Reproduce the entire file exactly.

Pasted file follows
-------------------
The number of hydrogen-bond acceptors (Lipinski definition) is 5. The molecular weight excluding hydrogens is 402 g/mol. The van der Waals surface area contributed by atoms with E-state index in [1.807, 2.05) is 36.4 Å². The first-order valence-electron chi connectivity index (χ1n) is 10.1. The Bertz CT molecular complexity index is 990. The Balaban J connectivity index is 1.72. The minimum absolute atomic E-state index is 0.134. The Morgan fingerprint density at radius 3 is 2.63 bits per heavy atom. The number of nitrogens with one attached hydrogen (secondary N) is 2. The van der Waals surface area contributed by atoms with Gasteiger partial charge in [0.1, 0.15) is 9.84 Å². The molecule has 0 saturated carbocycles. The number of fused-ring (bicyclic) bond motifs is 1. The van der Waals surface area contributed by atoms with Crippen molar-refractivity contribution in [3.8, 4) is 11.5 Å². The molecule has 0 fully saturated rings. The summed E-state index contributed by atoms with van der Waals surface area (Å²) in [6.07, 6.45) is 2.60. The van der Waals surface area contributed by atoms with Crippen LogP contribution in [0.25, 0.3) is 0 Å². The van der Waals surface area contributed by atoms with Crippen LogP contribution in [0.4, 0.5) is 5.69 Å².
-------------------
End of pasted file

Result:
The number of hydrogen-bond acceptors (Lipinski definition) is 5. The molecular weight excluding hydrogens is 402 g/mol. The van der Waals surface area contributed by atoms with E-state index in [1.807, 2.05) is 36.4 Å². The first-order valence-electron chi connectivity index (χ1n) is 10.1. The Bertz CT molecular complexity index is 990. The Balaban J connectivity index is 1.72. The minimum absolute atomic E-state index is 0.134. The Morgan fingerprint density at radius 3 is 2.63 bits per heavy atom. The number of nitrogens with one attached hydrogen (secondary N) is 2. The van der Waals surface area contributed by atoms with Gasteiger partial charge in [0.1, 0.15) is 9.84 Å². The molecule has 0 saturated carbocycles. The number of fused-ring (bicyclic) bond motifs is 1. The van der Waals surface area contributed by atoms with Crippen molar-refractivity contribution in [3.8, 4) is 11.5 Å². The molecule has 0 fully saturated rings. The summed E-state index contributed by atoms with van der Waals surface area (Å²) in [6.07, 6.45) is 2.60. The van der Waals surface area contributed by atoms with Crippen LogP contribution in [0.25, 0.3) is 0 Å². The van der Waals surface area contributed by atoms with Crippen LogP contribution in [0.4, 0.5) is 5.69 Å².